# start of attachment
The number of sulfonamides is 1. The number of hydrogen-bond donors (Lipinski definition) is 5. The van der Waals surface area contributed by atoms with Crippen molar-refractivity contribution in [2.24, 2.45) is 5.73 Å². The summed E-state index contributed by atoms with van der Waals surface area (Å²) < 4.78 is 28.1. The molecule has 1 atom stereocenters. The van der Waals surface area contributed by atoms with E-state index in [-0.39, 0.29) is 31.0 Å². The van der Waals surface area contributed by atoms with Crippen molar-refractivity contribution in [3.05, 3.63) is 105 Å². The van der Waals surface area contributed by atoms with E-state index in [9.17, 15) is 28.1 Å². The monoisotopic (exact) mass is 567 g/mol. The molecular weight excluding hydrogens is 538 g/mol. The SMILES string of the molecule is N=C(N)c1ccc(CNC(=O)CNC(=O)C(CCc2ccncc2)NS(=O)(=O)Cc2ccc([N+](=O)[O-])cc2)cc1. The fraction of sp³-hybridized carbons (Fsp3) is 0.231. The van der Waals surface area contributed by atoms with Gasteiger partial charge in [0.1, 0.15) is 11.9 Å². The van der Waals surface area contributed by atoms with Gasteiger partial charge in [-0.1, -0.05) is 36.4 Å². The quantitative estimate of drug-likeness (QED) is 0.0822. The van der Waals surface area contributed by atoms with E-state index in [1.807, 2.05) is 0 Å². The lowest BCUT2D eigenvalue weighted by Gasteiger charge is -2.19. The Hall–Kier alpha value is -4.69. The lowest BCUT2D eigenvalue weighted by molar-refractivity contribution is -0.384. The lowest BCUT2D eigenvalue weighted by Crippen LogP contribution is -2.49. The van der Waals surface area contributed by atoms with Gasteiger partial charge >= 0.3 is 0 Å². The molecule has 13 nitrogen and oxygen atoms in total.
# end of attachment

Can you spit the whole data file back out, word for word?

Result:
The number of sulfonamides is 1. The number of hydrogen-bond donors (Lipinski definition) is 5. The van der Waals surface area contributed by atoms with Crippen molar-refractivity contribution in [2.24, 2.45) is 5.73 Å². The summed E-state index contributed by atoms with van der Waals surface area (Å²) < 4.78 is 28.1. The molecule has 1 atom stereocenters. The van der Waals surface area contributed by atoms with E-state index in [-0.39, 0.29) is 31.0 Å². The van der Waals surface area contributed by atoms with Crippen molar-refractivity contribution in [3.05, 3.63) is 105 Å². The van der Waals surface area contributed by atoms with E-state index in [9.17, 15) is 28.1 Å². The monoisotopic (exact) mass is 567 g/mol. The molecular weight excluding hydrogens is 538 g/mol. The SMILES string of the molecule is N=C(N)c1ccc(CNC(=O)CNC(=O)C(CCc2ccncc2)NS(=O)(=O)Cc2ccc([N+](=O)[O-])cc2)cc1. The fraction of sp³-hybridized carbons (Fsp3) is 0.231. The van der Waals surface area contributed by atoms with Gasteiger partial charge in [0.1, 0.15) is 11.9 Å². The van der Waals surface area contributed by atoms with Gasteiger partial charge in [-0.1, -0.05) is 36.4 Å². The quantitative estimate of drug-likeness (QED) is 0.0822. The van der Waals surface area contributed by atoms with E-state index in [1.807, 2.05) is 0 Å². The lowest BCUT2D eigenvalue weighted by Gasteiger charge is -2.19. The Hall–Kier alpha value is -4.69. The lowest BCUT2D eigenvalue weighted by molar-refractivity contribution is -0.384. The lowest BCUT2D eigenvalue weighted by Crippen LogP contribution is -2.49. The van der Waals surface area contributed by atoms with Gasteiger partial charge >= 0.3 is 0 Å². The molecule has 13 nitrogen and oxygen atoms in total.